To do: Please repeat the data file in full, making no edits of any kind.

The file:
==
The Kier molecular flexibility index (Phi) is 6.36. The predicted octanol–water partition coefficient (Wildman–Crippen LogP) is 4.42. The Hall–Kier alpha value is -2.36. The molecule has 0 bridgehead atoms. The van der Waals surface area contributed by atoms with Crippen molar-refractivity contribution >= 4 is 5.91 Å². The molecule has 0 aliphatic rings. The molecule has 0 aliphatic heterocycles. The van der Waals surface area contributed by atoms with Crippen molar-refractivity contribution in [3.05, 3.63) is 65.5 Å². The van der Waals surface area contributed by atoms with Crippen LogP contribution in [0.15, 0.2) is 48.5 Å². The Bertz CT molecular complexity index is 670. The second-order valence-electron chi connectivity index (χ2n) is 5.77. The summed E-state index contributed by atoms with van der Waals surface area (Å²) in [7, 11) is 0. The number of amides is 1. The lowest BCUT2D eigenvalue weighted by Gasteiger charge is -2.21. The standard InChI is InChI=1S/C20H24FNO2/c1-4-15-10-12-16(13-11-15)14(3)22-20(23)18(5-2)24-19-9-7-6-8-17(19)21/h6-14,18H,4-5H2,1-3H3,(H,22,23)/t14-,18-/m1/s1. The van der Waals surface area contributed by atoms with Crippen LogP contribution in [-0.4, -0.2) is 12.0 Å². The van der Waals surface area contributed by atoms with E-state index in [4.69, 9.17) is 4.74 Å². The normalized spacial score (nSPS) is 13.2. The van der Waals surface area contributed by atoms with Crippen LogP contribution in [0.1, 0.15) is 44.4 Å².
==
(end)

The Kier molecular flexibility index (Phi) is 6.36. The predicted octanol–water partition coefficient (Wildman–Crippen LogP) is 4.42. The Hall–Kier alpha value is -2.36. The molecule has 0 bridgehead atoms. The van der Waals surface area contributed by atoms with Crippen molar-refractivity contribution >= 4 is 5.91 Å². The molecule has 0 aliphatic rings. The molecule has 0 aliphatic heterocycles. The van der Waals surface area contributed by atoms with Crippen molar-refractivity contribution in [3.05, 3.63) is 65.5 Å². The van der Waals surface area contributed by atoms with Crippen LogP contribution in [0.15, 0.2) is 48.5 Å². The Bertz CT molecular complexity index is 670. The second-order valence-electron chi connectivity index (χ2n) is 5.77. The summed E-state index contributed by atoms with van der Waals surface area (Å²) in [7, 11) is 0. The number of amides is 1. The lowest BCUT2D eigenvalue weighted by Gasteiger charge is -2.21. The standard InChI is InChI=1S/C20H24FNO2/c1-4-15-10-12-16(13-11-15)14(3)22-20(23)18(5-2)24-19-9-7-6-8-17(19)21/h6-14,18H,4-5H2,1-3H3,(H,22,23)/t14-,18-/m1/s1. The van der Waals surface area contributed by atoms with Crippen LogP contribution in [-0.4, -0.2) is 12.0 Å². The van der Waals surface area contributed by atoms with E-state index in [4.69, 9.17) is 4.74 Å². The normalized spacial score (nSPS) is 13.2. The van der Waals surface area contributed by atoms with Crippen LogP contribution in [0.1, 0.15) is 44.4 Å².